Functional Neurology Diplomat and Traumatic Brain Injury/Vestibule Fellowship programs at the Carrick Institute for Graduate Studies under Dr. Ted Carrick. The Carrick Institute has garnered worldwide acclaim as the premier neurological rehabilitation provider.
Daniel has written articles for numerous publications and has recently completed his first book project as a contributor to the Childhood in America series by Praeger Publishing. He serves on the board of the Headstrong Foundation, a concussion education and advocacy group, lectures on rehabilitation, and speaks at clinics, schools, hospitals, and senior’s homes.
Daniel is currently conducting postgraduate research with Neuro Research, a medical education company that focuses on neurotransmitter optimization through Organic Cation Transporters (OCT).
Carrick Institute: www.carrickinstitute.com
EMPWR foundation: website coming soon
Definition of a “Concussion”
The Mayo Clinic defines a concussion as; a traumatic brain injury that alters the way your brain functions. Effects are usually temporary, but can include headaches and problems concentrating, memory lapse, troubles with balance and coordination.
The article on Post-Concussion Syndrome we reviewed in The Gazette
Scat2 Test if you are interested in testing the severity of a brain trauma and/or concussion.
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The textbook definition of a concussion is an injury to the head resulting in an “alteration of brain function,” with physical and emotional side effects.
Question: Since you have a different experience dealing with concussions than most family doctors and clinicians, what would you add to this definition?
Daniel: Concussions do not always result from impact to the head. They can also result from impact to body with forces transmitted to the head.
Question: Can you describe the evolution of the concussion, from your experience?
In the evolution of the injury, it is important to consider that sometimes symptoms don’t kick in until a day or two later but it’s still a concussion. Effects do not have to be immediate.
It is also important to consider that the resulting issues of a concussion do NOT have to be local to the head. The patient could feel his or her shoulder freezing up and even the most experienced clinicians would not know that it was due to a “brain” issue.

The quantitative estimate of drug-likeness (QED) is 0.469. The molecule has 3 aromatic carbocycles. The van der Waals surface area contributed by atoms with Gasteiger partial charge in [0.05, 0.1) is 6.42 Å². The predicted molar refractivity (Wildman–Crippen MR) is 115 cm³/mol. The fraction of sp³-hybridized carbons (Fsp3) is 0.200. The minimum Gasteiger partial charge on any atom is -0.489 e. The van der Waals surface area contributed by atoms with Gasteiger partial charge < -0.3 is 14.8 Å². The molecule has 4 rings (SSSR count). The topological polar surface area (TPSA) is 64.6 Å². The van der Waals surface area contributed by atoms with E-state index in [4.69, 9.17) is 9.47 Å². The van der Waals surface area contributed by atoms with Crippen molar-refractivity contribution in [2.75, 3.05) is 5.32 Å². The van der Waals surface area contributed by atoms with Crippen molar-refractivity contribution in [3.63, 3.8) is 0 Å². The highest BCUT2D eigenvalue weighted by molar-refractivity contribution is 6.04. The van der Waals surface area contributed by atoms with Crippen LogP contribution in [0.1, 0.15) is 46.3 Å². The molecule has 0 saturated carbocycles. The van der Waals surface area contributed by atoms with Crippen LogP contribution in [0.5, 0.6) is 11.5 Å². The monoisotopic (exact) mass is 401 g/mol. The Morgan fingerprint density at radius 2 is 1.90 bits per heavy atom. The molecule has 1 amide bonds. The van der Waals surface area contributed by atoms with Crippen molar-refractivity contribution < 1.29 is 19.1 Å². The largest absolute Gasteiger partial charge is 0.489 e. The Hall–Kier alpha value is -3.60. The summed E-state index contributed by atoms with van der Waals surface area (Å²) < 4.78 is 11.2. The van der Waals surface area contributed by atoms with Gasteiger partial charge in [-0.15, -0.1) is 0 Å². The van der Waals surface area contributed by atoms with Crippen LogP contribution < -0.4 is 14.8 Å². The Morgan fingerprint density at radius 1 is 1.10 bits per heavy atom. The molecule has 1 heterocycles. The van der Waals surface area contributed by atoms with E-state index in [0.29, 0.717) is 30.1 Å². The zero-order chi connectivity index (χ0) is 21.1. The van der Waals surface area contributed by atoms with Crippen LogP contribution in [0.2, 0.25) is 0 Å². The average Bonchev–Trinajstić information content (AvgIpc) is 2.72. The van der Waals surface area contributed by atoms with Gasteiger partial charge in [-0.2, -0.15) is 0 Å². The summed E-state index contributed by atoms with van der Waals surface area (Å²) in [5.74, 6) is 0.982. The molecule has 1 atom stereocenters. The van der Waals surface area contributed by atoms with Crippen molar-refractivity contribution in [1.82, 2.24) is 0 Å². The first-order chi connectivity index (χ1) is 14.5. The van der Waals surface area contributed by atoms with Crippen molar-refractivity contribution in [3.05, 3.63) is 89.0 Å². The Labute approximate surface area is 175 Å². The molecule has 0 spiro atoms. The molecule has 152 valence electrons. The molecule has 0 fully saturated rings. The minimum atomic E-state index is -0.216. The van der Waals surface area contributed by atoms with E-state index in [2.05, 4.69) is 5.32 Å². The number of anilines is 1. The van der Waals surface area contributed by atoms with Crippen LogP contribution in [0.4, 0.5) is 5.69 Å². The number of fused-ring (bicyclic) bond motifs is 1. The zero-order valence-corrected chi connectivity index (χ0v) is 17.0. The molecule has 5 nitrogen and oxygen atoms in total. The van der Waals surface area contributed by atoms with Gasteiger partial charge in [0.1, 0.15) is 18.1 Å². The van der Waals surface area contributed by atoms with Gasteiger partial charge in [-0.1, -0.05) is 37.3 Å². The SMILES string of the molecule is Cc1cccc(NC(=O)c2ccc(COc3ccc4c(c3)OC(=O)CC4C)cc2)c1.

Question: Can you give our audience a perspective on the climate and “standard operating procedures” (so to speak) medical professionals carry out when dealing with a concussed individual today?
Daniel: Having worked with many pro athletes in canada, USA and Europe over the last 10 years, most are NOT using TCA’s. I’m not saying that it’s never been done, but it’s becoming less and less frequent. The reason they are so frequently used today is because they do not work. I have had many patients hop from TCA’s to SSRI’s, to SNRI’s, to cognitive aids such as Modafanil, and in my experience, they just don’t work. We are NOT simply chemical beings. If we were, a pill-only strategy may work. But thankfully we are organic creatures with complex and dynamic bodies – patterns of electrical energy operating like the Boston Philharmonic.
Article: For this talk, we both read a popular article published in the “Gazzete Review” – a Minneapolis newspaper, titled: “Post-Concussion Syndrome Facts and New Information.” It’s important to note that the author was an Allied Health worker with 3 years of hospital experience.
Question: The author of this article states that, and I quote, “There is no real treatment available for the condition.” – Referring to Post-Concussion Syndrome. In your experience, would you say this is accurate? If not, can you explain?
In the article, the author writes; “There is no real treatment available for the condition”